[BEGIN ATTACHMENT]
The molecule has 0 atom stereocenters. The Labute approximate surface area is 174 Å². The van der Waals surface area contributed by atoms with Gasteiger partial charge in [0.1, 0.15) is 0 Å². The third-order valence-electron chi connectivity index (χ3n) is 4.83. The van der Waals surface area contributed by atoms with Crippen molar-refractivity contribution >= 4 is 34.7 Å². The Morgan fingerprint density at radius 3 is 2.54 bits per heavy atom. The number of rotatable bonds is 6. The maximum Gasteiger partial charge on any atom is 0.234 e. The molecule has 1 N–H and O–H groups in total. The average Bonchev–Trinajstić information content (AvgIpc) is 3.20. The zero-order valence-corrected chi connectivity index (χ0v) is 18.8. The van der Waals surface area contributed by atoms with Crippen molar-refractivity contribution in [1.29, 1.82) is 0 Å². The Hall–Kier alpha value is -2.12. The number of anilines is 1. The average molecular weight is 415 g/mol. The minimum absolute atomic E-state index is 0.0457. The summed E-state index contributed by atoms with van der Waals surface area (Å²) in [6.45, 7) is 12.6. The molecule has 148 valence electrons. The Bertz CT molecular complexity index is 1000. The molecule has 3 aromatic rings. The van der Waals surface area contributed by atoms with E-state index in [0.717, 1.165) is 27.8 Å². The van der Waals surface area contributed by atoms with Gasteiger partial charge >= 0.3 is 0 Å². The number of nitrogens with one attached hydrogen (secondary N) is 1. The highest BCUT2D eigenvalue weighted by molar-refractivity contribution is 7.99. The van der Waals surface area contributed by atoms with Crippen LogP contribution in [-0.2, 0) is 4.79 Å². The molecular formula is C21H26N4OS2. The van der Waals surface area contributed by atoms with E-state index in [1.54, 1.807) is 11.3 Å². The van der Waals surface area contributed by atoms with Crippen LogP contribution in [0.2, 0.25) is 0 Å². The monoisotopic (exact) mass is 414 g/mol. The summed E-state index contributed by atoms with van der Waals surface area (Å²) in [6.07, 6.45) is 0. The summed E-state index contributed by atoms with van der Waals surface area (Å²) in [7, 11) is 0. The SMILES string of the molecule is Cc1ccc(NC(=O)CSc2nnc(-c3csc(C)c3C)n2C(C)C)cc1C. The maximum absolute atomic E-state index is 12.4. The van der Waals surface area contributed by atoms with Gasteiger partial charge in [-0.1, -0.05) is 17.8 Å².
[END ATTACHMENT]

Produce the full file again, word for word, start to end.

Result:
The molecule has 0 atom stereocenters. The Labute approximate surface area is 174 Å². The van der Waals surface area contributed by atoms with Gasteiger partial charge in [0.1, 0.15) is 0 Å². The third-order valence-electron chi connectivity index (χ3n) is 4.83. The van der Waals surface area contributed by atoms with Crippen molar-refractivity contribution >= 4 is 34.7 Å². The Morgan fingerprint density at radius 3 is 2.54 bits per heavy atom. The number of rotatable bonds is 6. The maximum Gasteiger partial charge on any atom is 0.234 e. The molecule has 1 N–H and O–H groups in total. The average Bonchev–Trinajstić information content (AvgIpc) is 3.20. The zero-order valence-corrected chi connectivity index (χ0v) is 18.8. The van der Waals surface area contributed by atoms with Crippen molar-refractivity contribution in [1.29, 1.82) is 0 Å². The Hall–Kier alpha value is -2.12. The number of anilines is 1. The average molecular weight is 415 g/mol. The minimum absolute atomic E-state index is 0.0457. The summed E-state index contributed by atoms with van der Waals surface area (Å²) in [6.45, 7) is 12.6. The molecule has 148 valence electrons. The Bertz CT molecular complexity index is 1000. The molecule has 3 aromatic rings. The van der Waals surface area contributed by atoms with E-state index in [0.717, 1.165) is 27.8 Å². The van der Waals surface area contributed by atoms with Gasteiger partial charge >= 0.3 is 0 Å². The number of nitrogens with one attached hydrogen (secondary N) is 1. The highest BCUT2D eigenvalue weighted by molar-refractivity contribution is 7.99. The van der Waals surface area contributed by atoms with Crippen LogP contribution in [-0.2, 0) is 4.79 Å². The molecular formula is C21H26N4OS2. The van der Waals surface area contributed by atoms with E-state index in [1.54, 1.807) is 11.3 Å². The van der Waals surface area contributed by atoms with Crippen LogP contribution in [0.2, 0.25) is 0 Å². The monoisotopic (exact) mass is 414 g/mol. The summed E-state index contributed by atoms with van der Waals surface area (Å²) in [6.07, 6.45) is 0. The summed E-state index contributed by atoms with van der Waals surface area (Å²) in [7, 11) is 0. The SMILES string of the molecule is Cc1ccc(NC(=O)CSc2nnc(-c3csc(C)c3C)n2C(C)C)cc1C. The maximum absolute atomic E-state index is 12.4. The van der Waals surface area contributed by atoms with Gasteiger partial charge in [-0.1, -0.05) is 17.8 Å².